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Strengths, Weaknesses, & Teams

Image of a chain with the quote overlaid over top of it, "You think it's a weakness? Make it a strength. It's a part of you. So use it."

Well, hi again. It’s been 11 months since we last spoke, and as you can see from my most recent blog post before this, I’m a fan of doing this. I don’t think I picked up another hobby as I mentioned previously, but I am getting married in 36 days. Two weeks before that, I’m moving into a new home. So busy busy busy.

Weakness: blogging consistently.

Strength: not hitting 1 year of no blog posts. #win

I’ve been thinking a lot lately on strengths and weaknesses, especially mine. I just graduated with my M.Ed. in Learning, Design, and Technology in May and started a new position as an Instructional Designer in February. Over the course of my graduate studies and not only starting a new position, but being a part of team inside a capital project at Penn State, it has opened my eyes even more to my strengths and weakness. Being a team player was always one of my strengths. I work well independently as well as in a team. I knew this, or did I? It wasn’t until I had to depend on other team members that I realized it’s been quite a while since I had to do this—since high school.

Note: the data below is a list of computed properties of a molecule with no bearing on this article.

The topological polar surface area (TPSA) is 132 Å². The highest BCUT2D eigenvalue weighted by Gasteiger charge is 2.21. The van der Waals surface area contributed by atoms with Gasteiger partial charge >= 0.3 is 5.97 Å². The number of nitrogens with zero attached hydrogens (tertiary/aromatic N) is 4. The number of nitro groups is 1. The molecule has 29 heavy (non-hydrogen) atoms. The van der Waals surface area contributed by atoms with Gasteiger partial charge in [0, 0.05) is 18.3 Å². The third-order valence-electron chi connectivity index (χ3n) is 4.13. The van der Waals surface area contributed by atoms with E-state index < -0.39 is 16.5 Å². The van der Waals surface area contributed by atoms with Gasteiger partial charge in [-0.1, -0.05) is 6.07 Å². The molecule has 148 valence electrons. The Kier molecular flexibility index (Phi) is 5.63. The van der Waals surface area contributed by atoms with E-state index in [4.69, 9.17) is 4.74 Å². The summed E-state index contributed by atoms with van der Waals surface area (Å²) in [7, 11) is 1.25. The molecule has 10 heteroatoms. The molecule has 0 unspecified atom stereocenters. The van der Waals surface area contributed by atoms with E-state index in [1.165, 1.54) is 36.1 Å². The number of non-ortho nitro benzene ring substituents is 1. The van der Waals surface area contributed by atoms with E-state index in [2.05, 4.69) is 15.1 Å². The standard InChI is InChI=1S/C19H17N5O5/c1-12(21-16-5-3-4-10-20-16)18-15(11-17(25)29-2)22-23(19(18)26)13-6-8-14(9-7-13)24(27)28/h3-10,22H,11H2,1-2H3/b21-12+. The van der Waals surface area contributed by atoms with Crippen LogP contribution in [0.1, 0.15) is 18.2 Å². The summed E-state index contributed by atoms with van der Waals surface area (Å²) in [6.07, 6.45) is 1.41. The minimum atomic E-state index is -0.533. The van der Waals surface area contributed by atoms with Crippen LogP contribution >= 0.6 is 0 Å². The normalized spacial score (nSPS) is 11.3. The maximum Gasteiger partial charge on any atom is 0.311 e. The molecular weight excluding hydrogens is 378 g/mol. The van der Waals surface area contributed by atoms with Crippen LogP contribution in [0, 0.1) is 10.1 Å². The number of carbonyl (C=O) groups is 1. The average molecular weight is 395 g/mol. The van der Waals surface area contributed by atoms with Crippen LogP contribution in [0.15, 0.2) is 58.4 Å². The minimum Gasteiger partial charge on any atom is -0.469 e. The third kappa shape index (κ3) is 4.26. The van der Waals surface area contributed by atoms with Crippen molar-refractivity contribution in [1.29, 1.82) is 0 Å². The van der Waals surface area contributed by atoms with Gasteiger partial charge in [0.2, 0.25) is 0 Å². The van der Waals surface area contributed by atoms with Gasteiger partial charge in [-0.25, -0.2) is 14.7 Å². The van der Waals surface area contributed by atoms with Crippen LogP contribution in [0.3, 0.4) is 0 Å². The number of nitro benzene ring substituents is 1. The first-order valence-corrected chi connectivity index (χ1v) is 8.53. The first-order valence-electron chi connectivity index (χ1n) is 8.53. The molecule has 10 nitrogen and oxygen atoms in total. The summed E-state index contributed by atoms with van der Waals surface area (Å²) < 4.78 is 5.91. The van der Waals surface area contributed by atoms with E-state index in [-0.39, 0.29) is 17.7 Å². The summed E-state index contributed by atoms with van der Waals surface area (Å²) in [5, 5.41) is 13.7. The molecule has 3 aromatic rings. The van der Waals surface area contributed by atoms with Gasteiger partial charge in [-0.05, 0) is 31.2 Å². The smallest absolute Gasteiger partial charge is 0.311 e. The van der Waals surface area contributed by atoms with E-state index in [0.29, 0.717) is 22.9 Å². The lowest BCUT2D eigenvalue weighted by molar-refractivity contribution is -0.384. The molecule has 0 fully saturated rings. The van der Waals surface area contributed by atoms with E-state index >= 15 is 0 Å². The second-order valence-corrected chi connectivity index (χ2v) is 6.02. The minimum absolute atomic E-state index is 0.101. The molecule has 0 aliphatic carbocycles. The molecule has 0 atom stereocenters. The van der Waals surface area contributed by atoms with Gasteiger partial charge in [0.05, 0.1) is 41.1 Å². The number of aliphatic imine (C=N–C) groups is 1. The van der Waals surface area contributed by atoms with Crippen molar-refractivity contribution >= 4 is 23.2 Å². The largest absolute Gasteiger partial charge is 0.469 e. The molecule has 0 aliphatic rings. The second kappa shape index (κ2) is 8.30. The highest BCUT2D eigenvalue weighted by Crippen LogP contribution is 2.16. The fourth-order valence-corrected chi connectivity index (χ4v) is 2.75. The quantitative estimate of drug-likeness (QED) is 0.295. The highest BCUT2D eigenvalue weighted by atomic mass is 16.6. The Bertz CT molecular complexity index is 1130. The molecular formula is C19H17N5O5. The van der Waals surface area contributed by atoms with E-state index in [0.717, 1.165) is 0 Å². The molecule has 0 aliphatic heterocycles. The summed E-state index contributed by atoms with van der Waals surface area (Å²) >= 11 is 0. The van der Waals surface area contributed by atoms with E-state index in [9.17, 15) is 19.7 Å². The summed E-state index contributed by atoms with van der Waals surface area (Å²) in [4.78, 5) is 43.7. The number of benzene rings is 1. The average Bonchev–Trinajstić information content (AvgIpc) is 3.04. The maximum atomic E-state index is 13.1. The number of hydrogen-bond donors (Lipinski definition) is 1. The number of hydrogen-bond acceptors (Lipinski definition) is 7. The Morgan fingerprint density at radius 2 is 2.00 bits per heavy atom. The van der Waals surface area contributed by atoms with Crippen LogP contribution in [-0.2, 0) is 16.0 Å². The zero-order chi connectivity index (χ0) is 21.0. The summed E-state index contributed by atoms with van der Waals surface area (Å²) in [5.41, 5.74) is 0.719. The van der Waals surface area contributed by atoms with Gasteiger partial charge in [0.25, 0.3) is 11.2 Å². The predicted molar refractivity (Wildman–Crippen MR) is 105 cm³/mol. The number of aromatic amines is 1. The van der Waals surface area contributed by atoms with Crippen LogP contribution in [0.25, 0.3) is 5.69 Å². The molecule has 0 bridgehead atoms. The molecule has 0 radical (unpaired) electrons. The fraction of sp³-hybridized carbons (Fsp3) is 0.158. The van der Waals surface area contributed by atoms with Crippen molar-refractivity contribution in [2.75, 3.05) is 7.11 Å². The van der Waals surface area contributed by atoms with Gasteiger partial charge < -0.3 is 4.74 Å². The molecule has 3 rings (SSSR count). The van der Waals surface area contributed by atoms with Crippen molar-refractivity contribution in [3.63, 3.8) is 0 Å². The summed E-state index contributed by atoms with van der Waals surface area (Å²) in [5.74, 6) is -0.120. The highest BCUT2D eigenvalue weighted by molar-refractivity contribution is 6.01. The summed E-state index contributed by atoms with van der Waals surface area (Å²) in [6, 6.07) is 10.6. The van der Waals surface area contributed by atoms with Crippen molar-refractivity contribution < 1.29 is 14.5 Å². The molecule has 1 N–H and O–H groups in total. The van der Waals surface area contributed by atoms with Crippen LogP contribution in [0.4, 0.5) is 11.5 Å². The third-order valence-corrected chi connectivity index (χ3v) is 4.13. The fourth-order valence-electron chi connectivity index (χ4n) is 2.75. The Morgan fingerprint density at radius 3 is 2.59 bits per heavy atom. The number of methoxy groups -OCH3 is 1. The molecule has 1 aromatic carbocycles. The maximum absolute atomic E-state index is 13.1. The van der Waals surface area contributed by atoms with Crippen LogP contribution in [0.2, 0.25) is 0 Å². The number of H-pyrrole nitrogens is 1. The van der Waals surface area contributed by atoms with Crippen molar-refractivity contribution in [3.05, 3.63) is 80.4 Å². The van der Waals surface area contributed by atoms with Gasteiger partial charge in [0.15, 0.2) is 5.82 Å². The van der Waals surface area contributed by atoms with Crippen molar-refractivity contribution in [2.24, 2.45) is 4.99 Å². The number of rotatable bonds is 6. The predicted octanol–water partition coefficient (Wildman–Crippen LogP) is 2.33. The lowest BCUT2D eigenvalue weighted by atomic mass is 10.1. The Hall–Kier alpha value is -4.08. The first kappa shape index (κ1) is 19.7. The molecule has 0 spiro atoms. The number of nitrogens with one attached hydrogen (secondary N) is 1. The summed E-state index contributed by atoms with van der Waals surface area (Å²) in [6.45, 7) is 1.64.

In high school, I ran cross country. Talk about an independent sport that required team dependence more than anything. You could individually win a race, but lose the entire meet because of your team. This required a great deal of dependence on your team to run well, too.

Fast forward 8 years, and all seems too familiar. Individually winning races does not do much for the team; it helps, but to win and be successful, a team effort is required. Sometimes we need to sacrifice our own win in lieu of helping another team member win their race. It’s been a while, but the true meaning of working together on a team is coming back to me…and it’s fantastical!